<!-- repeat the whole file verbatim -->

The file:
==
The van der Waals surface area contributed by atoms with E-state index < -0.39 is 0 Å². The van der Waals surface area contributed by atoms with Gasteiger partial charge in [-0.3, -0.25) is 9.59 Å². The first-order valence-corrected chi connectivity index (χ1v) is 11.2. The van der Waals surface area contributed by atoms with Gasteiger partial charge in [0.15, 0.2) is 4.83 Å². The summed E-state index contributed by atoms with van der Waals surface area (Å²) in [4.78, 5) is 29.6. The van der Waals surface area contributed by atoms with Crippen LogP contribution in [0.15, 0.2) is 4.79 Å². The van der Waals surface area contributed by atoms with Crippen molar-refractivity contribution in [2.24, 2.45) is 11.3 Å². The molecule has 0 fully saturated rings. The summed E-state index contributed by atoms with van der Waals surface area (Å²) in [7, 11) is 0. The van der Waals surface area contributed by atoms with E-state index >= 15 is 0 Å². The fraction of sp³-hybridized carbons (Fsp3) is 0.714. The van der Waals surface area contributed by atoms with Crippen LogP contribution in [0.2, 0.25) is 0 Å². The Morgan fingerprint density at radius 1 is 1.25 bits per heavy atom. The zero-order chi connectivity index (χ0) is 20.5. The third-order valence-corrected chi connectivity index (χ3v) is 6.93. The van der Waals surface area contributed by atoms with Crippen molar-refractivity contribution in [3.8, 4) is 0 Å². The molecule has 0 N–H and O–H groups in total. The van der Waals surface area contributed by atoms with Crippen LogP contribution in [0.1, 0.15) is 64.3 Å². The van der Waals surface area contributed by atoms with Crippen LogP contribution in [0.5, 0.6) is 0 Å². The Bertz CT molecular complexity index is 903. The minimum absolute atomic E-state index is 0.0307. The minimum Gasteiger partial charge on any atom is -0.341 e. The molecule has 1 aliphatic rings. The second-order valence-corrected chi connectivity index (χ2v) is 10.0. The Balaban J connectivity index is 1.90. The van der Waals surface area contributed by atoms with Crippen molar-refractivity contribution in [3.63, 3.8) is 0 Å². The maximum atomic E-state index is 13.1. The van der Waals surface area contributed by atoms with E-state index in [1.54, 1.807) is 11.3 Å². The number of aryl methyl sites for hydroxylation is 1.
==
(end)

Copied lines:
The van der Waals surface area contributed by atoms with E-state index < -0.39 is 0 Å². The van der Waals surface area contributed by atoms with Gasteiger partial charge in [-0.3, -0.25) is 9.59 Å². The first-order valence-corrected chi connectivity index (χ1v) is 11.2. The van der Waals surface area contributed by atoms with Gasteiger partial charge in [0.15, 0.2) is 4.83 Å². The summed E-state index contributed by atoms with van der Waals surface area (Å²) in [4.78, 5) is 29.6. The van der Waals surface area contributed by atoms with Crippen LogP contribution in [0.15, 0.2) is 4.79 Å². The van der Waals surface area contributed by atoms with Crippen molar-refractivity contribution in [2.24, 2.45) is 11.3 Å². The molecule has 0 fully saturated rings. The summed E-state index contributed by atoms with van der Waals surface area (Å²) in [7, 11) is 0. The van der Waals surface area contributed by atoms with E-state index >= 15 is 0 Å². The fraction of sp³-hybridized carbons (Fsp3) is 0.714. The van der Waals surface area contributed by atoms with Crippen LogP contribution in [0.2, 0.25) is 0 Å². The Morgan fingerprint density at radius 1 is 1.25 bits per heavy atom. The zero-order chi connectivity index (χ0) is 20.5. The third-order valence-corrected chi connectivity index (χ3v) is 6.93. The van der Waals surface area contributed by atoms with Crippen molar-refractivity contribution in [3.8, 4) is 0 Å². The molecule has 0 N–H and O–H groups in total. The van der Waals surface area contributed by atoms with Crippen LogP contribution in [0.1, 0.15) is 64.3 Å². The van der Waals surface area contributed by atoms with Crippen LogP contribution in [0.5, 0.6) is 0 Å². The Bertz CT molecular complexity index is 903. The minimum absolute atomic E-state index is 0.0307. The minimum Gasteiger partial charge on any atom is -0.341 e. The molecule has 1 aliphatic rings. The second-order valence-corrected chi connectivity index (χ2v) is 10.0. The Balaban J connectivity index is 1.90. The van der Waals surface area contributed by atoms with Crippen molar-refractivity contribution in [3.63, 3.8) is 0 Å². The maximum atomic E-state index is 13.1. The van der Waals surface area contributed by atoms with E-state index in [1.54, 1.807) is 11.3 Å². The number of aryl methyl sites for hydroxylation is 1.